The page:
For completeness, I consider cases or points in cases which I have not mentioned so far. In Construction Centre Group Ltd v Highland Council an Extra Division refused a reclaiming motion against a decision of Lord Macfadyen to grant summary decree, enforcing an adjudicator's award, and declined to remit the case to the Outer House to consider matters which had not been raised before the adjudicator. Those matters included (a) the fact that after summary decree was granted the employer had terminated the contract and under the contract was not liable to pay the contractor any further sums until certain procedures had been completed and (b) a plea of compensation of debts.
 In relation to the first, the Inner House construed the contract, having regard to the objective of the 1996 Act that adjudication was to achieve a speedy provisional decision which was enforceable and binding pending final determination, and held that the employer's right to pay no further sums did not encompass sums already due under an adjudicator's decision. In relation to the second, the court held that the employer, having failed to assert a right of retention or compensation before the adjudicator, could not, consistently with its contractual obligations to give effect to the adjudicator's decision, raise such a plea in the action to enforce that decision. Lord Hamilton (at p.473G-H) explained the court's approach in this way:
"To allow it would fail to recognise, first, the nature of the Adjudicator's order as being a resolution, albeit provisional, of a dispute between the parties and, second, the nature of the present action as being an enforcement mechanism for that order rather than proceedings concerned with the underlying question of the true and ultimate indebtedness (if any) of the Employer".
 I accept and am bound by that approach in similar circumstances. In my opinion, however, the present case falls to be distinguished from the facts in Construction Centre Group Ltd. This case is one of supervening insolvency. Thus Pihl was not in a position before the adjudicator issued his decision to plead the balancing of accounts in bankruptcy. It appears that, since the appointment of the administrator and having had sight of the directors' statement of affairs, Pihl now infers that IBS was insolvent in December 2009, as it has stated in its note of argument. But there is no evidence of demonstrable insolvency before the adjudicator's decision; the thrust of both parties' cases has been that this was a supervening insolvency.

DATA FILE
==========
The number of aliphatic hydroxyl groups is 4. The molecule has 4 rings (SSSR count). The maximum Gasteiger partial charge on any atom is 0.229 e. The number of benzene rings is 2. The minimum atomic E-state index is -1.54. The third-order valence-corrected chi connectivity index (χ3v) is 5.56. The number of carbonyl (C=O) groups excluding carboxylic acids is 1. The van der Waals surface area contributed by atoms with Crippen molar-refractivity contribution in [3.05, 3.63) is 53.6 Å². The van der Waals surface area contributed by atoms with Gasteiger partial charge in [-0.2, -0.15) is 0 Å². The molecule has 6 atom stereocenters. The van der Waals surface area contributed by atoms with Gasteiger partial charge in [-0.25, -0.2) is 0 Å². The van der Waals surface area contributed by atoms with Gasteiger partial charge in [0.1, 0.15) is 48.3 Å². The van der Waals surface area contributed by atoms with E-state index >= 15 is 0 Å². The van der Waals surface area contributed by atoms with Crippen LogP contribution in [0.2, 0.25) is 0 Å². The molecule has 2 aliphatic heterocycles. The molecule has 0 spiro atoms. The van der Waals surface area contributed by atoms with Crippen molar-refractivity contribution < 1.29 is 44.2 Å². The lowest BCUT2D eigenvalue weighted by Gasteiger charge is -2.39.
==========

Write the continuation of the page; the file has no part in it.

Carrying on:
I note that in Melville Dundas Ltd Lord Hope in an obiter dictum at para 33 stated that the doctrine of balancing accounts in bankruptcy was available only in the event of bankruptcy or liquidation. This is contrary to the view that the principle is available when a person is vergens ad inopiam, which is the agreed position of the parties to which I referred in paragraph  above. It does not appeal that in that case the parties addressed the House of Lords on the precise limits of the application of the principle or that Lord Hope was seeking to define those limits. It may be that it is very difficult or almost impossible to operate the principle when a person's insolvency is not demonstrated by a formal legal act and that the plea, having been stated, would be worked out in practice by achieving a sell off in a subsequent formal insolvency. But the older authorities to which I have referred suggest that it can be pleaded before formal insolvency. Lord Hope's statement is also contrary to the view which I have reached in relation to the circumstance in which the appointment of an administrator is combined with clear and uncontested evidence of insolvency. In the absence of further discussion of the point by counsel, I respectfully adhere to the view which I have reached.
 I am persuaded that Pihl is entitled to invoke the principle of balancing accounts in bankruptcy as a defence to this action to enforce the adjudicator's decisions. I therefore refuse IBS's motion for summary decree or for decree de plano. I will put the case out by order to determine further procedure.